I was talking to my Polish buyer the other day when the topic of wages came up. The only reason I'm able to sell flowers to Poland is that it's still far too cold for them to have anything resembling a daffodil blooming cheaply and cheerfully out in a field at this time of year. God bless the warm wet Irish climate!
Without the climatic advantage we wouldn't have a hope of competing with Polish growers. My buyer tells me that the minimum wage there is €600 a month, which works out at less than €4 per hour.
He winced when I told him that our minimum wage went up again on February 1 to €10.10 per hour.
This is the fifth increase in the last four years, bringing the cost of employing somebody at that rate up to over €12 per hour when employer's PRSI and holiday pay are factored in.
But it would be wrong to expect anyone to work for less than this in 2020 when the price of a cup of coffee is equivalent to at least 15 minutes' labour.
If you're feeling sorry for my flower pickers, spare a thought for your average suckler farmer. Only 11pc of them are making the minimum wage, according to Teagasc's National Farm Survey data.
It's not stated that bluntly in the press release. Instead they explain that for a farm to be 'viable' it needs to be paying the minimum wage along with returning 5pc on the stock and machinery.
Note that 5pc return would barely cover the cost of borrowing for machinery or stock, and it allows nothing for the money tied up in the asset value of the land.
So when the data says that only 11pc of cattle rearing systems are viable you can take it that 89pc of suckler farmers aren't earning a minimum wage for their time spent farming.
And if the minimum wage is increasing and returns in beef are static or falling, more and more cattle farms will be pushed into the unviable bracket.
This is a stark backdrop to a recent Oxfam report on the super-wealthy of the world, which listed 17 Irish billionaires - among them the beef processing kingpins, the Goodmans, who have seen their wealth quadruple in the last decade to make them the fourth wealthiest family in Ireland.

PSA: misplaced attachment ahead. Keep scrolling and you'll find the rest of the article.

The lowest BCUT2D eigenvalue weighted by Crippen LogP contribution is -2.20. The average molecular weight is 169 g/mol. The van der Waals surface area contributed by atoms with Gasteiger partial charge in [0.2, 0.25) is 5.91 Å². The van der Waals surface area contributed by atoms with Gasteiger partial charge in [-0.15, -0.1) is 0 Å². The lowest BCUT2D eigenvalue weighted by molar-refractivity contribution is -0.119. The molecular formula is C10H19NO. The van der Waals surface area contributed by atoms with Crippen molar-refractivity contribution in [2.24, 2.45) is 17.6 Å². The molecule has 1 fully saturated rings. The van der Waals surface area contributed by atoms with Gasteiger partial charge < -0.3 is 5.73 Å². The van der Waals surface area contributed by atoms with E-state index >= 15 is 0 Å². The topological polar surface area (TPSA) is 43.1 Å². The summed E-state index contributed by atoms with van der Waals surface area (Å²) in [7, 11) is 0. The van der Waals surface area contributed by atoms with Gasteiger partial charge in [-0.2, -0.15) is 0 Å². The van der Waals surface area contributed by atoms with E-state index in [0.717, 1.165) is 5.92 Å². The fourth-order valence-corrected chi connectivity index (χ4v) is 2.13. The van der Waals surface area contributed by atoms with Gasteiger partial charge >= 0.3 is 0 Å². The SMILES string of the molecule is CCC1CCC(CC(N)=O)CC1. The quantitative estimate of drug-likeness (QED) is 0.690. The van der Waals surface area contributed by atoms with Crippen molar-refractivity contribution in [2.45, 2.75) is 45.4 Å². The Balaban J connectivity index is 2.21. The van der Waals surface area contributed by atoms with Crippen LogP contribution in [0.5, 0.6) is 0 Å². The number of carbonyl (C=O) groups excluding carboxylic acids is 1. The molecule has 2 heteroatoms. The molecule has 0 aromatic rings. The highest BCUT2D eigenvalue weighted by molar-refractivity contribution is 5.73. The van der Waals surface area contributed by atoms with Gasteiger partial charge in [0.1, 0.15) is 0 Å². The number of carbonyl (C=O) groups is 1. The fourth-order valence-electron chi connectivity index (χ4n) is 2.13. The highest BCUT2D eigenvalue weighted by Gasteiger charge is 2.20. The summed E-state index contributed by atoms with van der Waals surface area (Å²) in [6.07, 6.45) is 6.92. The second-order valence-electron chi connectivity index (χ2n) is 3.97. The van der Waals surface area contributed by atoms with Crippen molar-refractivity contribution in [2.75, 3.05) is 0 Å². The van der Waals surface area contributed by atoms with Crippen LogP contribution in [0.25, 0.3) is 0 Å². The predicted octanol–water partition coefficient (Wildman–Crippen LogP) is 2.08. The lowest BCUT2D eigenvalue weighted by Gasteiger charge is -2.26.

Larry Goodman's business empire worth €2.6bn has been built on the profits accumulated from the beef sector.
The economists among you will point out that wealth and income aren't the same thing, but even on a strict income basis, the estimated €170m profit reported by Goodman's in 2018 is still a million miles away from the minimum wage. And it's an infinitely better return on the assets than any than beef farm I've been on.
Is it just me that gets annoyed by the fact that the disparity in returns is so vast that the suppliers in the sector - the farmers - are now totally dependent on State subsidies to keep them afloat?
Exacerbating the situation is the bonkers tax system that the world has sleep-walked its way into.
Warren Buffett was one of the first billionaires to openly admit that he is often taxed at a lower rate than the secretaries who work for him.
Part of the reason for this is that the world's richest people are able to afford to squirrel away wealth in labyrinthine off-shore tax havens.
This allows the gap between the haves and the have-nots to grow to the point where the planet's 2,153 billionaires have more than the combined wealth of 4,600,000,000 of the global population.
In an era when we are all supposed to be aiming for sustainability, this growing inequality is going to blow up in everybody's face sooner rather than later.
The protests by frustrated and disheartened Irish beef farmers were only a localised warm-up act when you think of the big picture.
Although I'm convinced that their protests were totally misdirected, I entirely empathise with the deep-seated resentment welling up in farmers who feel they are heading for penury in order to feather the beds of the ultra-wealthy.
At the rate they are going, they might even be better off picking daffodils.